Automated Test Planning Models for Agile Development

Automated testing is often touted by Agile experts as an essential component in the Agile development process. Including automated testing in your Agile projects seems like a no-brainer, but knowing how and when to use automation in any given project requires a lot of thought and planning, especially in the cost-conscious world of digital advertising where digital applications must be developed at breakneck speed. In this blog post, I want to present a couple of Agile testing models that we’ve used as a guide in our automated test planning at Click Here Labs.

Mike Cohn’s Test Automation Pyramid

I had the pleasure of attending an Agile user stories workshop led by popular Agile author Mike Cohn a few years ago. Cohn covered all aspects of Agile methods in his workshop, including a discussion of his Test Automation Pyramid diagram, which is well known in the Agile testing community. Introduced in Cohn’s book, Succeeding with Agile, the pyramid is intended to show programmers and testers where to place the most emphasis when applying test automation to Agile development projects:

Testing pyramid with UI, Service, and Unit

The base of the Test Automation Pyramid indicates the type of automated testing that should receive the most emphasis according to Cohn. It is labeled “Unit,” which stands for Unit Tests – automated tests (usually written by programmers) that are designed to test code as it is being written. This approach, sometimes referred to as Test-Driven Development (TDD), is intended to reduce or eliminate defects in code before it is fully integrated into a digital application.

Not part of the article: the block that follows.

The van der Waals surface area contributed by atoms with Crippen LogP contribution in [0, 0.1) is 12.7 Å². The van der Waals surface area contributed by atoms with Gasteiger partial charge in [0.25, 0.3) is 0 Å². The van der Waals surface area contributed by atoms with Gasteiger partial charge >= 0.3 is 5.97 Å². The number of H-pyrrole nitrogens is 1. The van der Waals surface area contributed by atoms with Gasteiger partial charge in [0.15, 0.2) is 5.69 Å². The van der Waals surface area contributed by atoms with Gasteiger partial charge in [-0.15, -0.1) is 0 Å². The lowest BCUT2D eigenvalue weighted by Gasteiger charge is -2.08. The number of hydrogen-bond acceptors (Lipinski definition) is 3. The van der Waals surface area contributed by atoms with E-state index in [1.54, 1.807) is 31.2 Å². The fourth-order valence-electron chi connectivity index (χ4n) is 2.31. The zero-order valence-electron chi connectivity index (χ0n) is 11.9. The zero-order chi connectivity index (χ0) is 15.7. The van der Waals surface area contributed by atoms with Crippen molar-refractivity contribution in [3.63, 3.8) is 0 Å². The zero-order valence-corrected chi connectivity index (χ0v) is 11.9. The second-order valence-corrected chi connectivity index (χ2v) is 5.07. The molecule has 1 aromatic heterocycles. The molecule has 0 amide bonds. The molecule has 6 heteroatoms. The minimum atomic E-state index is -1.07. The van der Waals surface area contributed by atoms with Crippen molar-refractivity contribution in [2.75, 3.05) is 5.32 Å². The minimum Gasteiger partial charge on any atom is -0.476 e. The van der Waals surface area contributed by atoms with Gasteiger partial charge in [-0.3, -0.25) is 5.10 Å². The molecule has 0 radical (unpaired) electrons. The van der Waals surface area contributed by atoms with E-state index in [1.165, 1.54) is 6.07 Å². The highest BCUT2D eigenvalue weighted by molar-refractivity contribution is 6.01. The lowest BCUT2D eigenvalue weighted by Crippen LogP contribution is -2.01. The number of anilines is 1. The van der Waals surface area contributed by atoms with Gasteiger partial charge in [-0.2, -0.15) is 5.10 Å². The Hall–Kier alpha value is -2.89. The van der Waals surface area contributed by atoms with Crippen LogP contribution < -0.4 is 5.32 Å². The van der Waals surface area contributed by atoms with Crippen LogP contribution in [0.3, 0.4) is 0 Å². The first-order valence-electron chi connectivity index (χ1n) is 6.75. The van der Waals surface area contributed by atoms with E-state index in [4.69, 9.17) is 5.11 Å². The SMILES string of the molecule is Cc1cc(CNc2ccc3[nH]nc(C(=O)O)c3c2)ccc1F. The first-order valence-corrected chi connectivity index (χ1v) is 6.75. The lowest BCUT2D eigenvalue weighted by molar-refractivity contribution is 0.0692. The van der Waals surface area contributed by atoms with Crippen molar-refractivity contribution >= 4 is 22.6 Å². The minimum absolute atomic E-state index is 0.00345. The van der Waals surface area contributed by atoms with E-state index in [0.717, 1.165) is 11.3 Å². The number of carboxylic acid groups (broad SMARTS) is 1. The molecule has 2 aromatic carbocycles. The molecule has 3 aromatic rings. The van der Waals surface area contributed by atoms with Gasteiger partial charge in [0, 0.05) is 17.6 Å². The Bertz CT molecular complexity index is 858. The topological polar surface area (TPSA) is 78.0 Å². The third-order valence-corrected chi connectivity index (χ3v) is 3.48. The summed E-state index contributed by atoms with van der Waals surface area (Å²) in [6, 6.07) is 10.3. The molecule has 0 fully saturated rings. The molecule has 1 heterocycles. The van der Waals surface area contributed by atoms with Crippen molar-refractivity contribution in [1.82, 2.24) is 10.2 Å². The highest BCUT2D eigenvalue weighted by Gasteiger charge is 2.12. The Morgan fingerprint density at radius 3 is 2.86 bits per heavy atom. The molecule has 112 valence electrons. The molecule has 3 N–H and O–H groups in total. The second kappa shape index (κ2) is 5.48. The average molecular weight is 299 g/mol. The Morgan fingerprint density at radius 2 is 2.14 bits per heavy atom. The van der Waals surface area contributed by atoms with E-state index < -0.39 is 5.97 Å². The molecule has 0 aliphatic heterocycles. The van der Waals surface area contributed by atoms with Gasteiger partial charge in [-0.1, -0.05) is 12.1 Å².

The very top of the pyramid indicates the type of automated testing that should receive the least amount of emphasis. “UI” represents automated tests that are run directly through the application’s User Interface. These types of automated tests are easy to produce with “record and playback” automation tools, such as Selenium-IDE, which enable the test engineer to record interactions with the user interface and play back the tests as new application builds are produced to ensure that the application returns the same results. The main drawback with automated UI tests, however, is that they often break with the slightest change to the user interface and must be debugged or re-recorded entirely, thus increasing the cost of maintaining the tests. While UI automated tests may be useful in detecting that something in the code may not be correct, it often takes human beings conducting manual exploratory testing to evaluate the full extent of the potential problem.

The middle layer of the pyramid, labeled “Service,” is described by Cohn as “something the application does in response to some input or set of inputs.” For most web applications, Service tests include testing through the API layer of the application, along with automated integration tests and automated component tests. Cohn contends that the middle of the pyramid is often overlooked by automated testers and yields much more reliable results than automated testing through the UI. Another reason why Service tests are sometimes omitted is that it often requires more programming skill to create tests at this level.

Lisa Crispin and Janet Gregory’s Test Quadrants

Another model for conceptualizing automated testing in Agile development was presented in a popular 2011 book, Agile Testing. The authors Lisa Crispin and Janet Gregory used a test quadrants chart in their discussion of how to plan for automated testing. The test quadrants concept is based on a test matrix first introduced by Agile pioneer Brian Marick in 2003. Here is an updated version of Crispin and Gregory’s test quadrants chart from their recently published book, More Agile Testing.

Agile testing quadrants model